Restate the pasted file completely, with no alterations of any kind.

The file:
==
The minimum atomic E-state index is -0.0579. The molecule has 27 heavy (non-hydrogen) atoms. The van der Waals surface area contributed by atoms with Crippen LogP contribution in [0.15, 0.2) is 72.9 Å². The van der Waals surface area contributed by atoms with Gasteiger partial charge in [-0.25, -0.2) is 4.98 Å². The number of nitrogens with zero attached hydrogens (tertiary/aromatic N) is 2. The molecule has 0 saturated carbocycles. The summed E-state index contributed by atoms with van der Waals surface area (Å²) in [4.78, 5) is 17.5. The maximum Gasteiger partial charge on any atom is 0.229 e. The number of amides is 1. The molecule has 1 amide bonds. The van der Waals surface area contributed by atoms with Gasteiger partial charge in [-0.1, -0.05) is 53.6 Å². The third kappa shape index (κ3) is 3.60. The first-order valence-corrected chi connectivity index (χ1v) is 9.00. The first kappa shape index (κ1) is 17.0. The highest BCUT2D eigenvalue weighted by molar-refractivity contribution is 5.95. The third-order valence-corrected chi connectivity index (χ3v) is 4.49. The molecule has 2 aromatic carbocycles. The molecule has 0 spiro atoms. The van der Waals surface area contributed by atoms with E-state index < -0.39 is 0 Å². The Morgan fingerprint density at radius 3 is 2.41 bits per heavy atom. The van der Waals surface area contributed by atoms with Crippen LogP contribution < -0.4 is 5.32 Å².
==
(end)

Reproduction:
The minimum atomic E-state index is -0.0579. The molecule has 27 heavy (non-hydrogen) atoms. The van der Waals surface area contributed by atoms with Crippen LogP contribution in [0.15, 0.2) is 72.9 Å². The van der Waals surface area contributed by atoms with Gasteiger partial charge in [-0.25, -0.2) is 4.98 Å². The number of nitrogens with zero attached hydrogens (tertiary/aromatic N) is 2. The molecule has 0 saturated carbocycles. The summed E-state index contributed by atoms with van der Waals surface area (Å²) in [4.78, 5) is 17.5. The maximum Gasteiger partial charge on any atom is 0.229 e. The number of amides is 1. The molecule has 1 amide bonds. The van der Waals surface area contributed by atoms with Gasteiger partial charge in [-0.1, -0.05) is 53.6 Å². The third kappa shape index (κ3) is 3.60. The first-order valence-corrected chi connectivity index (χ1v) is 9.00. The first kappa shape index (κ1) is 17.0. The highest BCUT2D eigenvalue weighted by molar-refractivity contribution is 5.95. The third-order valence-corrected chi connectivity index (χ3v) is 4.49. The molecule has 2 aromatic carbocycles. The molecule has 0 spiro atoms. The van der Waals surface area contributed by atoms with E-state index < -0.39 is 0 Å². The Morgan fingerprint density at radius 3 is 2.41 bits per heavy atom. The van der Waals surface area contributed by atoms with Crippen LogP contribution < -0.4 is 5.32 Å².